A new round of Commonwealth reform proposals commenced at the Commonwealth
Heads of Government Meeting of 2009. An ensuing report, titled A
Commonwealth of the people: time for urgent reform, contained a long list of proposals
that eventually resulted in 2013 in the adoption of the Commonwealth Charter.
Many classic international organizations are in need of reform, but this is, of
course, challenging. This new Commonwealth reform process will not lead to
satisfying changes and will not make it a more relevant actor in global governance.
The year 2015 marks the Commonwealth Secretariat’s first half-century.
We take this symbolic marker to push for a forward-looking exercise, arguing that
because the true nature of the Commonwealth is often misunderstood, a better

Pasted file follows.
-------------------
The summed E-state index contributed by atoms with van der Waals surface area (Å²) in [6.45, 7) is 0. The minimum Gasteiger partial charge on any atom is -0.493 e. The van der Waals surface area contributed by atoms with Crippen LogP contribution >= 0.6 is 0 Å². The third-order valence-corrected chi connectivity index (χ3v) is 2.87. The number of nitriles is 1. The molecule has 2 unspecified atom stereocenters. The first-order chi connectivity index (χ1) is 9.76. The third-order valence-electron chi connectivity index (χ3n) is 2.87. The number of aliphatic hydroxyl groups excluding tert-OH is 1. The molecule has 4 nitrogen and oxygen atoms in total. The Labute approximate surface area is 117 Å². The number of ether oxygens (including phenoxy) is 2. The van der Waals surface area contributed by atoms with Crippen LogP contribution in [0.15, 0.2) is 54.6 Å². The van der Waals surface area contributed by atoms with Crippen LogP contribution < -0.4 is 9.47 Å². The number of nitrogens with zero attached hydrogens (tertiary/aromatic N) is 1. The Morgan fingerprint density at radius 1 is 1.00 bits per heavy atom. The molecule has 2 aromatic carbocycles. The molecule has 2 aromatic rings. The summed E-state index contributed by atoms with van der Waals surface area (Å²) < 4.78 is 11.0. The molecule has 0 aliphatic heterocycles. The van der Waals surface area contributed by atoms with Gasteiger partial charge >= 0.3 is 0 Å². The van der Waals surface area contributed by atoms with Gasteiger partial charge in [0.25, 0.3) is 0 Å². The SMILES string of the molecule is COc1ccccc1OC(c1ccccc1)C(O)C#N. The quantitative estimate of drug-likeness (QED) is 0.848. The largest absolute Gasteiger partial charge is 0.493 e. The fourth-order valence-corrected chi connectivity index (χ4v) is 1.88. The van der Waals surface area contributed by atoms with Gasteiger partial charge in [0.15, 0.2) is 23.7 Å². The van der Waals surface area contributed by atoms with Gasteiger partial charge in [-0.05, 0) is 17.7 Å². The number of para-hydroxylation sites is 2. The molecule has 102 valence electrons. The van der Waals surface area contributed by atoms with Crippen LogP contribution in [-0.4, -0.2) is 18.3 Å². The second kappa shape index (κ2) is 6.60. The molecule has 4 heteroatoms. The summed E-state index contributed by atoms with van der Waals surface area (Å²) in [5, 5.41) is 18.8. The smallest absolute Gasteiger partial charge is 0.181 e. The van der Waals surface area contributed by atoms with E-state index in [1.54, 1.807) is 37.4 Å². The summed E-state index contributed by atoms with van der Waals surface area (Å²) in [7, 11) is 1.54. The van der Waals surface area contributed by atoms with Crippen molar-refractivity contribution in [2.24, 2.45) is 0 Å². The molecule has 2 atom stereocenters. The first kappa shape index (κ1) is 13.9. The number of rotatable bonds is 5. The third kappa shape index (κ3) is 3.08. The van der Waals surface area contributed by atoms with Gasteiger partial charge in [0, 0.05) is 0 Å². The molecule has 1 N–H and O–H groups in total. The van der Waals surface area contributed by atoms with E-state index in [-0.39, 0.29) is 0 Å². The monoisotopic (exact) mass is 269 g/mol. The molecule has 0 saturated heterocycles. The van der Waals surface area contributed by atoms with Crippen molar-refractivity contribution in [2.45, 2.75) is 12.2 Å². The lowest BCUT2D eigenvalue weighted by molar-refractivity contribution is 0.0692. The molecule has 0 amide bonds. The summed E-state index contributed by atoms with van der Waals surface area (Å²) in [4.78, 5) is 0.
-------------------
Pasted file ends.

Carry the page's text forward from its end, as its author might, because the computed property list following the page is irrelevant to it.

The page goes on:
understanding of the organization is essential before embarking on any successful
change-management project. In the article we identify four different kinds of
Commonwealth: three of a ‘formal’ nature (the official, bureaucratic and the
people’s Commonwealth) and a fourth ‘informal’ one (Commonwealth Plus). By
describing the potential of these four different kinds of Commonwealth, we can
anticipate better the challenges with which the Commonwealth network is faced,
both internal (including its mandate, its British imperial past and dominance, the
organization’s leadership and its membership) and external (other international
organizations, other Commonwealths, rivalry with regional organizations and the
rise of global policy networks). Consequently, this should lead to a better and more
sustainable debate about the Commonwealth’s future role in global governance.